Bobby Hull #5

Part of an interview with hockey great Bobby Hull. With jokes, anecdotes and stories, Hull discusses his career as a hockey player with both the Chicago Blackhawks and the Winnipeg Jets. He also comments on his relationship with his family, particularly his father, and explains why he refers to his time in Chicago as,"the greatest years of his life."

00:00Copy video clip URL Color bars.

00:19Copy video clip URL The crew sets up the camera equipment and tests it.

01:09Copy video clip URL Bobby Hull talks about his experience with hockey as a child. He brings up having been raised in a family with 11 siblings, and how certain kinds of hockey equipment, like pads and helmets, were luxuries to them. Hull tells about how he and his siblings would spend hours shoveling the ice on a nearby pond in order to play “Shinny” for a few hours a day. He explains that he did not begin playing organized hockey until the age of 10, borrowing his brother-in-law’s equipment once a week to play.

04:43Copy video clip URL When asked whether his time playing hockey as a child was the most fun he’s had playing hockey, Hull jokes, “When you get to be my age, three things happen: you lose your memory, and I can’t remember the other two things.” He goes on to state that although he’s always enjoyed playing hockey, the most fun he had ever had was playing for the Blackhawks in Chicago. “This is the greatest city in the world . . . these were the greatest years of my life, right here in Chicago.”

06:20Copy video clip URL On George Blanda, the renowned ex-football player, Hull jokes, “He could still be kicking field goals. He’s tighter than a buzzard’s ass in a power dive!”

06:45Copy video clip URL Hull discusses the feeling he’d had since childhood that he would become a professional hockey player, despite the league being much smaller and more competitive in those days. He counts his passion for the sport and his talent as the primary reasons for his success as a hockey player. “It was just a matter of time, for me, that I was going to be a professional athlete.”

08:13Copy video clip URL Hull talks about having been skilled in the sport of football in addition to hockey, and how he was offered a football scholarship to Colorado Springs the year before he joined the NHL. He then recounts the events that led up to his turning pro and playing for the Blackhawks at the age of 18.

10:50Copy video clip URL Hull talks about his relationship with his father, calling him the “driving force” behind his success, though he says that he never could have taken the verbal abuse from his father without his mother. He goes on to say that he believes that his father’s criticisms were his way of keeping him grounded, and to strive for excellence as a player. He illustrates this dynamic between he and his parents by telling about times when he would play in a hockey game and receive criticisms from his father on one end of the rink, then hear words of encouragement from his mother on the other side. “Everything that he did, he did to bring out the best in me.”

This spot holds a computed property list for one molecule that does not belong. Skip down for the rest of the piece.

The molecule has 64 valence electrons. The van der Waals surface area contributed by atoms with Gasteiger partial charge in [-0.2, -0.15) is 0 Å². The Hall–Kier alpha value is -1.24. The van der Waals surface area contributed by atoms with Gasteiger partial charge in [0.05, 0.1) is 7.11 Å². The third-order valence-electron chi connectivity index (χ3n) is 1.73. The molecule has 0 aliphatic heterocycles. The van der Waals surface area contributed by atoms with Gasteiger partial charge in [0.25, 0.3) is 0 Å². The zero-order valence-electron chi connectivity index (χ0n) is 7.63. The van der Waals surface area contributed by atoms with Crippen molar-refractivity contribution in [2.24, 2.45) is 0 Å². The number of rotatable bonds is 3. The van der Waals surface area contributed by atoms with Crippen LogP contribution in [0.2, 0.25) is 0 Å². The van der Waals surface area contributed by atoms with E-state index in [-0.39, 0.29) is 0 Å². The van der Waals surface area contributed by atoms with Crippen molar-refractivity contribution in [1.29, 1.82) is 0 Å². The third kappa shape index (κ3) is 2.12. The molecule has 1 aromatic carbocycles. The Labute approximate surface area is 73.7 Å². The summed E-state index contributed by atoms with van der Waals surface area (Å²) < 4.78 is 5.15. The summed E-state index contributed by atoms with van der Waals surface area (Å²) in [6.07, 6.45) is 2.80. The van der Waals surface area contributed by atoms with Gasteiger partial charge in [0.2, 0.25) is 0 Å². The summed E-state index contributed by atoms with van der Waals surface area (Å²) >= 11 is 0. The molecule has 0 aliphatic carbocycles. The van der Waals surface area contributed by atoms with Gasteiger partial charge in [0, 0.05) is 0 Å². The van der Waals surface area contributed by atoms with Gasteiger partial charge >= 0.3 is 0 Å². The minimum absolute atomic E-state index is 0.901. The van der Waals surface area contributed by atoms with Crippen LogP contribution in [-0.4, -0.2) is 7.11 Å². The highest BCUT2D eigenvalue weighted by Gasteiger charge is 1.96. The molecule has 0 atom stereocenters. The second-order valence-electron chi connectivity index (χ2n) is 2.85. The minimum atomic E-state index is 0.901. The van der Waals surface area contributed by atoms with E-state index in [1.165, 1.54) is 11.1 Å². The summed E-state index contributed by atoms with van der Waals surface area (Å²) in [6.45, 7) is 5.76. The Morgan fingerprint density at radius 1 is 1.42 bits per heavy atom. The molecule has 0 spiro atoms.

13:55Copy video clip URL On his time playing for the Winnipeg Jets, Hull remarks that although it was an important time in his career, when he first signed to play there, he was unsure what would come of it. “Chicago was the only team that I wanted to play for, and Chicago was the only city I wanted to live in.” He explains that his father had warned him about changing teams late in his hockey career, and outlined the problems that would come of playing in Winnipeg, including a whole new whelp of new responsibilities and cold weather. “If I had listened to my mother and father my entire life, I’d have never been in trouble.”

16:10Copy video clip URL Looking back on his father’s advice, Hull says that in hindsight, his father was exactly right about his move to Winnipeg. “I hated Winnipeg, as far as the weather was concerned . . . I never got used to it.” Though he says that he had mixed feelings about joining the WHA, Hull continued to help promote the league and play hockey with the Jets, which he believes played a major factor in the WHA’s survival.

17:55Copy video clip URL Hull names Anders Hedberg and Ulf Nilsson, two Swedish players on the Winnipeg Jets, as two of the most talented players he’d ever played with. He also brings up Lars-Erik Sjöberg and Mike Ford, saying that the five of them “played as a unit.” These players, he says, suited his “all-over” playing style better than anyone else.

19:37Copy video clip URL End of tape.

 

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